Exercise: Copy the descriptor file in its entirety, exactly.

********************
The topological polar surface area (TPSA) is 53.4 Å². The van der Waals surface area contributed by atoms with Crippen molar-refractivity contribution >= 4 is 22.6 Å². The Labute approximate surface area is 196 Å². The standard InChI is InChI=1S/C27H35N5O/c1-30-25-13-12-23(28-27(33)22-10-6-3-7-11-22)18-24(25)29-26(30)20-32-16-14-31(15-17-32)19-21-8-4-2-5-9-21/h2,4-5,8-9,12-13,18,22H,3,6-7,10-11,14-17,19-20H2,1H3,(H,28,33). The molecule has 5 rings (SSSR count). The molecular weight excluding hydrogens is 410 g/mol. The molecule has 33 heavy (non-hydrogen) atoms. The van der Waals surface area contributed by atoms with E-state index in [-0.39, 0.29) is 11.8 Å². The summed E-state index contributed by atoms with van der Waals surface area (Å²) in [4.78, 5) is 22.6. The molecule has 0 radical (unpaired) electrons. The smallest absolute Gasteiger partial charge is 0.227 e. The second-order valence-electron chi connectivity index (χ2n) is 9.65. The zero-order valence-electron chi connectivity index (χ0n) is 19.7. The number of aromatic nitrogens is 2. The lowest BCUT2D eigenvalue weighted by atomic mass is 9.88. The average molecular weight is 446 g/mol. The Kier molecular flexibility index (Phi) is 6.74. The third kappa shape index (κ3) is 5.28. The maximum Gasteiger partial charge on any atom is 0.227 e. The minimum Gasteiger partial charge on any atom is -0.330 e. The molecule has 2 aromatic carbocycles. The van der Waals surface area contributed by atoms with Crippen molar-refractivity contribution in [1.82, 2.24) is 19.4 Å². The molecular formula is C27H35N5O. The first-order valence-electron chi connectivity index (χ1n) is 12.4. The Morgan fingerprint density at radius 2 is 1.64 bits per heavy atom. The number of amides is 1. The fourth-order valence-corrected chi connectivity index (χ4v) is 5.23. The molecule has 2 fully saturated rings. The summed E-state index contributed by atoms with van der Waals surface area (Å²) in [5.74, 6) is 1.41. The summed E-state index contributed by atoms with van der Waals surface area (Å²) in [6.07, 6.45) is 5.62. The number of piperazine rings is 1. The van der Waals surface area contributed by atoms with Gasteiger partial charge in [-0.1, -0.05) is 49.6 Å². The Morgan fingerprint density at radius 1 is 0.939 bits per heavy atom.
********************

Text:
The topological polar surface area (TPSA) is 53.4 Å². The van der Waals surface area contributed by atoms with Crippen molar-refractivity contribution >= 4 is 22.6 Å². The Labute approximate surface area is 196 Å². The standard InChI is InChI=1S/C27H35N5O/c1-30-25-13-12-23(28-27(33)22-10-6-3-7-11-22)18-24(25)29-26(30)20-32-16-14-31(15-17-32)19-21-8-4-2-5-9-21/h2,4-5,8-9,12-13,18,22H,3,6-7,10-11,14-17,19-20H2,1H3,(H,28,33). The molecule has 5 rings (SSSR count). The molecular weight excluding hydrogens is 410 g/mol. The molecule has 33 heavy (non-hydrogen) atoms. The van der Waals surface area contributed by atoms with E-state index in [-0.39, 0.29) is 11.8 Å². The summed E-state index contributed by atoms with van der Waals surface area (Å²) in [4.78, 5) is 22.6. The molecule has 0 radical (unpaired) electrons. The smallest absolute Gasteiger partial charge is 0.227 e. The second-order valence-electron chi connectivity index (χ2n) is 9.65. The zero-order valence-electron chi connectivity index (χ0n) is 19.7. The number of aromatic nitrogens is 2. The lowest BCUT2D eigenvalue weighted by atomic mass is 9.88. The average molecular weight is 446 g/mol. The Kier molecular flexibility index (Phi) is 6.74. The third kappa shape index (κ3) is 5.28. The maximum Gasteiger partial charge on any atom is 0.227 e. The minimum Gasteiger partial charge on any atom is -0.330 e. The molecule has 2 aromatic carbocycles. The van der Waals surface area contributed by atoms with Crippen molar-refractivity contribution in [1.82, 2.24) is 19.4 Å². The molecular formula is C27H35N5O. The first-order valence-electron chi connectivity index (χ1n) is 12.4. The Morgan fingerprint density at radius 2 is 1.64 bits per heavy atom. The number of amides is 1. The fourth-order valence-corrected chi connectivity index (χ4v) is 5.23. The molecule has 2 fully saturated rings. The summed E-state index contributed by atoms with van der Waals surface area (Å²) in [5.74, 6) is 1.41. The summed E-state index contributed by atoms with van der Waals surface area (Å²) in [6.07, 6.45) is 5.62. The number of piperazine rings is 1. The van der Waals surface area contributed by atoms with Gasteiger partial charge in [-0.1, -0.05) is 49.6 Å². The Morgan fingerprint density at radius 1 is 0.939 bits per heavy atom.